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Transition to College Writing

Transition to College Writing - 01 edition

ISBN13: 978-0312149161

Cover of Transition to College Writing 01 (ISBN 978-0312149161)
ISBN13: 978-0312149161
ISBN10: 0312149166

Cover type: Paperback
Edition: 01
Copyright: 2001
Publisher: Bedford Books
Published: 2001
International: No

List price: $20.00

Transition to College Writing - 01 edition

ISBN13: 978-0312149161

Keith Hjortshoj

ISBN13: 978-0312149161
ISBN10: 0312149166

Cover type: Paperback
Edition: 01
Copyright: 2001
Publisher: Bedford Books
Published: 2001
International: No

Offers first-year students inside information about the academic expectations they will confront and clear advice about how to read critically and write analytically in order to meet those expectations.

Conceived as a freshman writing text, The Transition to College Writing is also ideal for courses introducing first-year students to the college experience. Called "Freshman Experience," "Freshman Seminar," "Introduction to Higher Education," or "Introduction to the Academic Environment," these increasingly popular courses explore the transition from high school to college -- a transition fraught with difficulty for many students who need more effective adjustment strategies. Taking this transition as his starting point, Hjortshoj speaks directly and honestly to students; he wins their trust by showing that he understands their experience and by offering a multitude of practical strategies to shed ineffective habits and move toward a more mature, flexible understanding of how to respond to academic challenges.

Distills information about writing assignments from across the curriculum. In addition to explaining general standards for academic writing, Hjortshoj distinguishes the most common forms and purposes of writing assignments in the sciences, social sciences, and humanities. Using realistic models of these assignments, Hjortshoj gives students practical advice on how to approach each type.

Unique chapter on "predatory" reading guides students from passive reading to the active reading strategies they will need to grasp academic material quickly and thoroughly.

Demystifies the research process and includes essential guidance on developing research strategies for particular assignments, working with sources, and avoiding plagiarism.

Practical exercises at the end of each chapter strengthen students' working knowledge of the concepts presented and make students aware of their own thinking and writing processes. These exercises also help students link the work of the writing class to the rest of their academic work.

Author uniquely qualified to offer this strategic advice to first-year students. For 25 years, Hjortshoj has taught in the John S. Knight Writing Program at Cornell University, one of the most interdisciplinary writing programs in the country. As Director of Writing in the Majors program at Cornell, he has done extensive collaborative work on course development throughout the university. One of his courses requires research into many aspects of undergraduate life including writing and the problems of adjustment between high school and college.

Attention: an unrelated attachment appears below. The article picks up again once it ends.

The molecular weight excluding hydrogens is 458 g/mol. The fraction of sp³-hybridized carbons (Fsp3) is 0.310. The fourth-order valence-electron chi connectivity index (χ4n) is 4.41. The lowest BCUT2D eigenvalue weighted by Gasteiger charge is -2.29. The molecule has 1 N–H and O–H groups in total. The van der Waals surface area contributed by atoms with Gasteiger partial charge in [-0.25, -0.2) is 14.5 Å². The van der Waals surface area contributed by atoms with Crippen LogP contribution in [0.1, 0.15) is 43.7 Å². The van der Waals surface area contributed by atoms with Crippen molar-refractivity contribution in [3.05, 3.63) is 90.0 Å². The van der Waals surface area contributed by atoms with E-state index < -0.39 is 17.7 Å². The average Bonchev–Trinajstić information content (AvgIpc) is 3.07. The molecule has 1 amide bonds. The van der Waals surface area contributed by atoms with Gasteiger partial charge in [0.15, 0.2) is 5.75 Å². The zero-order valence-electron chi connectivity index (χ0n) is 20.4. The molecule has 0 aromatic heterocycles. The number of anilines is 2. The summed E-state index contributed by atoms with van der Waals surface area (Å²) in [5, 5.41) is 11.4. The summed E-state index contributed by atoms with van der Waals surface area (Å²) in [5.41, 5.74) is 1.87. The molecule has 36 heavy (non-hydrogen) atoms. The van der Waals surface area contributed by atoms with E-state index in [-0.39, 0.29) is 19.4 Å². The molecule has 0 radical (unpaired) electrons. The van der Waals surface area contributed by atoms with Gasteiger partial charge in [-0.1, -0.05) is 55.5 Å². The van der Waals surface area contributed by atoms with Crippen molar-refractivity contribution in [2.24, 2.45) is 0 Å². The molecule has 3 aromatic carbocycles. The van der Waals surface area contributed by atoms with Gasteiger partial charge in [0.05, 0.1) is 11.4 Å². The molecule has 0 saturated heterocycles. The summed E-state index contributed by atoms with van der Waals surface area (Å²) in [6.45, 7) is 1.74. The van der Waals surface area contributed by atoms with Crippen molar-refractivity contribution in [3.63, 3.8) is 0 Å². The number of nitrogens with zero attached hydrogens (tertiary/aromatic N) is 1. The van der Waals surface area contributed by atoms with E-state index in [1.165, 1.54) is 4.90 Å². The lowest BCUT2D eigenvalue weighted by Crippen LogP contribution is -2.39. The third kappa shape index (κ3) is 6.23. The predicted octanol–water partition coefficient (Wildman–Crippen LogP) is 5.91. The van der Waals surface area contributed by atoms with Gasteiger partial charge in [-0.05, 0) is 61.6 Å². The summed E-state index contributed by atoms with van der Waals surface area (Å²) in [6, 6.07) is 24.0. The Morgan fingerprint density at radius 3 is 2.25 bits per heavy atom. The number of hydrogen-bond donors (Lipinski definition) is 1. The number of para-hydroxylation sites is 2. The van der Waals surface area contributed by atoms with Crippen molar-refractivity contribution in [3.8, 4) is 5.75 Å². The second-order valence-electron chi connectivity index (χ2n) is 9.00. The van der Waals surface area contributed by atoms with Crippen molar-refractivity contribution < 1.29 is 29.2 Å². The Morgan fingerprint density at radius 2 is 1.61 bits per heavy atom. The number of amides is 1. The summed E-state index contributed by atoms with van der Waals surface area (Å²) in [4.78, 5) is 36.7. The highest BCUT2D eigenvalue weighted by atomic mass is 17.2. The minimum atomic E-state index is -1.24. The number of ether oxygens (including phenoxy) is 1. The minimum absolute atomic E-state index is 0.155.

Author Bio

Hjortshoj, Keith : Cornell University

Keith Hjortshoj is the Director of Writing in the Majors at Cornell University, an interdisciplinary program for writing in advanced courses. He is also a staff member of the Writing Workshop, which offers courses and services for students who encounter difficulty with writing and reading. He has worked extensively with university admissions, faculty development, and teacher training across the curriculum. Currently, Hjortshoj is conducting research on the transition to college in collaboration with high school and college teachers. He has published widely, both in the social sciences and in composition, and is the author of a forthcoming book, Understanding Writing Blocks, from Oxford University Press.

Table of Contents

Are You Prepared for College?
A Brief Overview
How to Use this Book
Mapping Exercises

1. Orientation
If It's Tuesday, This Must Be Biology
Some Basic Differences
Course Designs and Teaching Styles
Language and Learning
Note Taking
Forms and Functions of a Writing Class
2. Footstools and Furniture
What Is Good Writing?
The Limitations of the "Footstool Essay"
What Remains True?
A Conclusion
3. How Writing Gets Done
Product and Process
Euclidean Myths
A Logical Deception
The Phases of the Writing Process
The Choices Student Writers Make
Cost/Benefit Analysis
4. What Do College Teachers Expect?
Some General Expectations
Paying Close Attention to the Assignment
What Assignments Ask You to Do
Summaries, Voiced and Unvoiced
Comparison, Using Analysis and Interpretation
Critical Reading and Argument
Scientific Reports
Informal Writing
A Brief Summary
5. Reading -- How to Stay on Top of It
Amanda's Question
Becoming a Predatory Reader
Reading and Memory
Passive, Linear Reading
Notes, Outlines, Summaries, and Discussion
Some Other Ways of Reading
Overcoming Resistance to Strategic Reading
Answering Amanda
6. Investigative Writing
What Is a Research Paper?
Motives and Methods
Revising Your Strategies
Documentation Systems
Theft, Fraud, and the Loss of Voice
Integrating References
7. Rules and Errors
The Secret Book
Two Kinds of Rules and Knowledge
Proofreading by Ear
False Rules
How to Use a Handbook
8. Looking Ahead
The Value of Uncertainty
Things Can Get Easier (Even as They Get Harder)